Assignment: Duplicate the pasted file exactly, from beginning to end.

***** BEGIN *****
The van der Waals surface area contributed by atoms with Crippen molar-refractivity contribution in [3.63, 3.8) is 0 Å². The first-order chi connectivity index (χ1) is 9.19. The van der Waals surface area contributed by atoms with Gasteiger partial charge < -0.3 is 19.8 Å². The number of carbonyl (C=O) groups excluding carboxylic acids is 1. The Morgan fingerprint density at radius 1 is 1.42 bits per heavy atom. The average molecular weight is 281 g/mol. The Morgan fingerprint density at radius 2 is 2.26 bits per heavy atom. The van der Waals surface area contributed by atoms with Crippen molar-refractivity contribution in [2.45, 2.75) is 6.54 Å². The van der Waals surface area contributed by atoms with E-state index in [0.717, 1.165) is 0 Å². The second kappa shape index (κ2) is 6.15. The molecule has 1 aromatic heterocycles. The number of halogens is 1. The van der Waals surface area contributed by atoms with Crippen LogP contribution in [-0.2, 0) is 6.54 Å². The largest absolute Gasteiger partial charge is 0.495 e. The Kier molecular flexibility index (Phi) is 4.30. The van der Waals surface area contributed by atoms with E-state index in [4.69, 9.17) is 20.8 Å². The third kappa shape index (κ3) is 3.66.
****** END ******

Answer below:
The van der Waals surface area contributed by atoms with Crippen molar-refractivity contribution in [3.63, 3.8) is 0 Å². The first-order chi connectivity index (χ1) is 9.19. The van der Waals surface area contributed by atoms with Gasteiger partial charge < -0.3 is 19.8 Å². The number of carbonyl (C=O) groups excluding carboxylic acids is 1. The Morgan fingerprint density at radius 1 is 1.42 bits per heavy atom. The average molecular weight is 281 g/mol. The Morgan fingerprint density at radius 2 is 2.26 bits per heavy atom. The van der Waals surface area contributed by atoms with Crippen molar-refractivity contribution in [2.45, 2.75) is 6.54 Å². The van der Waals surface area contributed by atoms with E-state index in [0.717, 1.165) is 0 Å². The second kappa shape index (κ2) is 6.15. The molecule has 1 aromatic heterocycles. The number of halogens is 1. The van der Waals surface area contributed by atoms with Crippen LogP contribution in [-0.2, 0) is 6.54 Å². The largest absolute Gasteiger partial charge is 0.495 e. The Kier molecular flexibility index (Phi) is 4.30. The van der Waals surface area contributed by atoms with E-state index in [4.69, 9.17) is 20.8 Å². The third kappa shape index (κ3) is 3.66.